Incursions into island's air defense identification zone come as China begins military drills in response to Pelosi's visit. Here's what you need to know.

Twenty-two of those jets crossed the median line of the Taiwan Strait, an unprecedented number since the island began publicly releasing information about China’s incursions into its ADIZ about two years ago, a flight map provided by the ministry showed.

The incursions come as China begins military drills around Taiwan to protest this week’s visit by US House Speaker Nancy Pelosi.

The Chinese Defense Ministry released a map of six zones around the island where it plans to conduct air and sea exercises, and long-range live-fire exercises, as part of what a spokesman described as a “blockade.” Ships and aircraft have been warned to stay out of the areas during the drills.

The exercise areas announced by Beijing extend well into Taiwan’s ADIZ and in some cases encroach on the island’s territorial airspace, an area recognized by international law as extending 12 nautical miles (22.2 kilometers) from shore.

Analysts say it’s an extremely provocative move.

Carl Schuster, a former US Navy captain and former director of operations at the US Pacific Command’s Joint Intelligence Center, said China is going “a lot farther than it ever has before” in putting its military assets close to Taiwan’s shores.

Beijing’s threats have prompted much discussion over what, exactly, constitutes Taiwan’s airspace, and if it’s recognized under international law.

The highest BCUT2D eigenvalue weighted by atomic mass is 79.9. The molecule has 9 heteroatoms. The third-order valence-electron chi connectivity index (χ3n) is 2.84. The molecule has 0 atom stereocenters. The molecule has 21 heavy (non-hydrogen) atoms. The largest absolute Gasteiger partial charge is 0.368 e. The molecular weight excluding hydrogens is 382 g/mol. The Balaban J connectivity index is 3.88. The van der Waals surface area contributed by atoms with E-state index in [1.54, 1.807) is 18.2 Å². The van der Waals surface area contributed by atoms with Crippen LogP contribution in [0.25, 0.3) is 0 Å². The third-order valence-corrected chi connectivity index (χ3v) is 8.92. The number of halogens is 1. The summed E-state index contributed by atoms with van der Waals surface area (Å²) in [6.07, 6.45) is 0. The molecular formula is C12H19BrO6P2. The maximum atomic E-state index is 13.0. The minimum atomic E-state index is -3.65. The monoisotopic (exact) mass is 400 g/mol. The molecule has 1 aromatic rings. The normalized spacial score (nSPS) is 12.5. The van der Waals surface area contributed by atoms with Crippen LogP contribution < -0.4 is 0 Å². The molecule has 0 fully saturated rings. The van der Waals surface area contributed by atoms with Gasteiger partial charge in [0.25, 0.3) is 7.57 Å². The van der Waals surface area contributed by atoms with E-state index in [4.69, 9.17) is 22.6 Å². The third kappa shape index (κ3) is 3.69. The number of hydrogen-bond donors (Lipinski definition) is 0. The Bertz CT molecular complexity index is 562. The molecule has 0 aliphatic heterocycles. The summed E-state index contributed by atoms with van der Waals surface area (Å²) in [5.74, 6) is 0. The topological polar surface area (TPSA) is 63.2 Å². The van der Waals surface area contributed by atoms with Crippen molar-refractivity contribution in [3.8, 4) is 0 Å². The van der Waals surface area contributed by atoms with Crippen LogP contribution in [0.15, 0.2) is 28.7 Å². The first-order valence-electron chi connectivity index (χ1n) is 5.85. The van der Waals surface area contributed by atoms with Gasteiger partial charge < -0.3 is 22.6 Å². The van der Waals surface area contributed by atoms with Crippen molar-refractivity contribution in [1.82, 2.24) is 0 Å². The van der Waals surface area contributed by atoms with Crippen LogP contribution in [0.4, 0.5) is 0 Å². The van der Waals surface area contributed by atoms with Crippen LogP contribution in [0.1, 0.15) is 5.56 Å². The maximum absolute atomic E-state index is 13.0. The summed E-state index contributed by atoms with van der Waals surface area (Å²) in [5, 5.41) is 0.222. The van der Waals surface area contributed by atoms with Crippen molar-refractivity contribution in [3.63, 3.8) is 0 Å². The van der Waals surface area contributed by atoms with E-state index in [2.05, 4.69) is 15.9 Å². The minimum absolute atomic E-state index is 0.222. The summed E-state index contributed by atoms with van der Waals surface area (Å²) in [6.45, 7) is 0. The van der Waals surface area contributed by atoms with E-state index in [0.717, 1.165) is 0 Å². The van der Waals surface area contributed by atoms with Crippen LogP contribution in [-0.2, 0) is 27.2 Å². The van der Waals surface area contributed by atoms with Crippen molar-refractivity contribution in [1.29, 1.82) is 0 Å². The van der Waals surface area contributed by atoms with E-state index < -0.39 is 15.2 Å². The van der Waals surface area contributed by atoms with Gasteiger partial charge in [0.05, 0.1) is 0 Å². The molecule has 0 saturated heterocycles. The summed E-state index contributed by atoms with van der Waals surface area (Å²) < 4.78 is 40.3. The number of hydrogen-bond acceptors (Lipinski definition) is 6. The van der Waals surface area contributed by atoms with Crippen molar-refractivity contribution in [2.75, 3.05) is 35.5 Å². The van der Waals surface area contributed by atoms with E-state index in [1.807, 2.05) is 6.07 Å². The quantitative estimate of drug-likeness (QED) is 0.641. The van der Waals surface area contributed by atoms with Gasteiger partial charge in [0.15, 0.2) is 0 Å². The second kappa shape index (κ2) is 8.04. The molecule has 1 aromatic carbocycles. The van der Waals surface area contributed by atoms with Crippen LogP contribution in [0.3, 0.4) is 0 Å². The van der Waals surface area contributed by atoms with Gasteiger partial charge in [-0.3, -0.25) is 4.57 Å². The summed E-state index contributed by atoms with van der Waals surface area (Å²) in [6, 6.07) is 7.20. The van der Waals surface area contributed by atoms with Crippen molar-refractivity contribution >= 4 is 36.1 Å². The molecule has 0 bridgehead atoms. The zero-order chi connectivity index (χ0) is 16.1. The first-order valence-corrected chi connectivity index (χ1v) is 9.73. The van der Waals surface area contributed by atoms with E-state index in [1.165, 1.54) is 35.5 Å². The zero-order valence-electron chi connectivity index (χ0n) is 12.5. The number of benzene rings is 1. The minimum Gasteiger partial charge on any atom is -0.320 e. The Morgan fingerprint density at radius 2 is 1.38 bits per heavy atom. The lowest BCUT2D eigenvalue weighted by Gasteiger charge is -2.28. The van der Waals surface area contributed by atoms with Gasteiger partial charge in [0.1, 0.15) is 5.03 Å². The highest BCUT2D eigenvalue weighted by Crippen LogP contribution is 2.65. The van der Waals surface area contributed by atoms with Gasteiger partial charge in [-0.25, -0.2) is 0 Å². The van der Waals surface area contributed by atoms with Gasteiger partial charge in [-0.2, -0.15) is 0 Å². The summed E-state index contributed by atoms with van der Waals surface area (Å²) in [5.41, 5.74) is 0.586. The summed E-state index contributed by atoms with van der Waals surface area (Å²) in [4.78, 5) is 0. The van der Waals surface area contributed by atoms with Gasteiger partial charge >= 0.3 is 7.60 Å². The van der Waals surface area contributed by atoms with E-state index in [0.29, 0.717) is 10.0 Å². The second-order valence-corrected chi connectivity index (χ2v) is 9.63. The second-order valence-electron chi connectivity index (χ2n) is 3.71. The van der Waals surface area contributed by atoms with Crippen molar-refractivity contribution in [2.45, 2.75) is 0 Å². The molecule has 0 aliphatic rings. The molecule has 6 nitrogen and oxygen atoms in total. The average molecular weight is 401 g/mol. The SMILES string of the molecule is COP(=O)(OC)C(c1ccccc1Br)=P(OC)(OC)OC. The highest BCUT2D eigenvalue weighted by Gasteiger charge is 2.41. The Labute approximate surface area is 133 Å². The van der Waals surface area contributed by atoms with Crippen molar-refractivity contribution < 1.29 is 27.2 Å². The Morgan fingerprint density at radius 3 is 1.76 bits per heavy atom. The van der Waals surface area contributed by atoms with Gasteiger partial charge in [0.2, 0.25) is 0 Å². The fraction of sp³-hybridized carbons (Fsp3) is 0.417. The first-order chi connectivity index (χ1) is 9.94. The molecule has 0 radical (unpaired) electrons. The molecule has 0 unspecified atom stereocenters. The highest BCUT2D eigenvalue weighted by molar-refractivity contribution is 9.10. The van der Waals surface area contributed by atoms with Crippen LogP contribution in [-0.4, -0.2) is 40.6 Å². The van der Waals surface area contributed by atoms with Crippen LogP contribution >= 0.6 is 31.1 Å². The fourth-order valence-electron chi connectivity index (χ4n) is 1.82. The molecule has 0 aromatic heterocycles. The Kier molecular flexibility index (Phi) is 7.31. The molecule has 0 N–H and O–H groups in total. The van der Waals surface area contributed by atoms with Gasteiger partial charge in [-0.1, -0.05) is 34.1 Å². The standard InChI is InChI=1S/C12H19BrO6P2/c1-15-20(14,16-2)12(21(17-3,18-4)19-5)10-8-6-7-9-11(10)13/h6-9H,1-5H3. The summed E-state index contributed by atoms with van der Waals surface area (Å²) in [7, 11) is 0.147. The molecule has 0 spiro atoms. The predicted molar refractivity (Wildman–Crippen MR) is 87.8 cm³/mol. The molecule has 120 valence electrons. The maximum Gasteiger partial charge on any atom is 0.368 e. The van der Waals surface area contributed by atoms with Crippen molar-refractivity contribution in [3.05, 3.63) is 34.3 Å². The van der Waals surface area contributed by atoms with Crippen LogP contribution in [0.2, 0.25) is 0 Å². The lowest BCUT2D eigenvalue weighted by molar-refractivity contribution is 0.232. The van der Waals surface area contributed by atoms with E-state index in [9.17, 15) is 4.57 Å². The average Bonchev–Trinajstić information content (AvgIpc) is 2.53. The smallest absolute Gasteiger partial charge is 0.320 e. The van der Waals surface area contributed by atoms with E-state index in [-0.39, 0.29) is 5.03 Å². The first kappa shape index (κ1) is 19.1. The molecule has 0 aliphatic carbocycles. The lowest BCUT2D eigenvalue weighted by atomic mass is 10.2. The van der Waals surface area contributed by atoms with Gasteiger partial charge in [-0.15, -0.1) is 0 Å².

Here’s what you need to know.

What is a country’s airspace?

Under the United Nations Convention on the Law of the Sea (UNCLOS), a country’s territorial boundaries extend 12 nautical miles (22.2 kilometers) from its coastline.

The area above is considered the country’s territorial airspace, according to the Convention on International Civil Aviation, which also stipulates that government or military aircraft may not fly over the territory of another country without permission.

China is a signatory to UNCLOS, signing on December 10, 1982, and ratifying it in 1996. Taiwan is not.

If Taiwan isn’t an independent country, does it have its own airspace?

Taiwan’s disputed status makes this question hard to answer definitively.

While Taiwan is a self-governing democracy, mainland China insists it has sovereignty over the island and is fiercely opposed to any suggestion that it could be considered an independent country.

Most countries in the world do not recognize Taiwan as an independent country — holding diplomatic relations with Beijing rather than Taipei.

However, Drew Thompson, visiting senior research fellow at the Lee Kuan Yew School of Public Policy at the National University of Singapore and a former US Defense Department official, said most of the world treated Taiwan as if it were an independent country — and for that reason, it should be considered as having its own airspace.

“The reality is Taiwan exists. Taiwan is autonomous. It is effectively independent of any other country. It elects its own government, collects its own taxes, defends its own borders. So for all intents and purposes, Taiwan is a country,” Thompson said.

A view of the South China Sea between the city of Xiamen in China, in the far distance, and the islands of Kinmen in Taiwan, February 2, 2021.

“Under that principle, then perhaps we decide that international law applies, in which case Taiwan’s airspace extends to 12 miles beyond its baseline. Beyond the 12-mile limit is international waters, international airspace,” he added.

Thompson said there was also a matter of precedent and that even China’s military appeared to tacitly recognize this.

Despite the “fact that the PLA (People’s Liberation Army) doesn’t recognize Taiwan, or China doesn’t recognize Taiwan, they’ve respected Taiwan’s airspace,” he said.

Chinese commercial aviation companies also respected Taiwan’s airspace, Thompson said, recognizing a “convention that effectively treats Taiwan as independent under civil aviation guidelines.”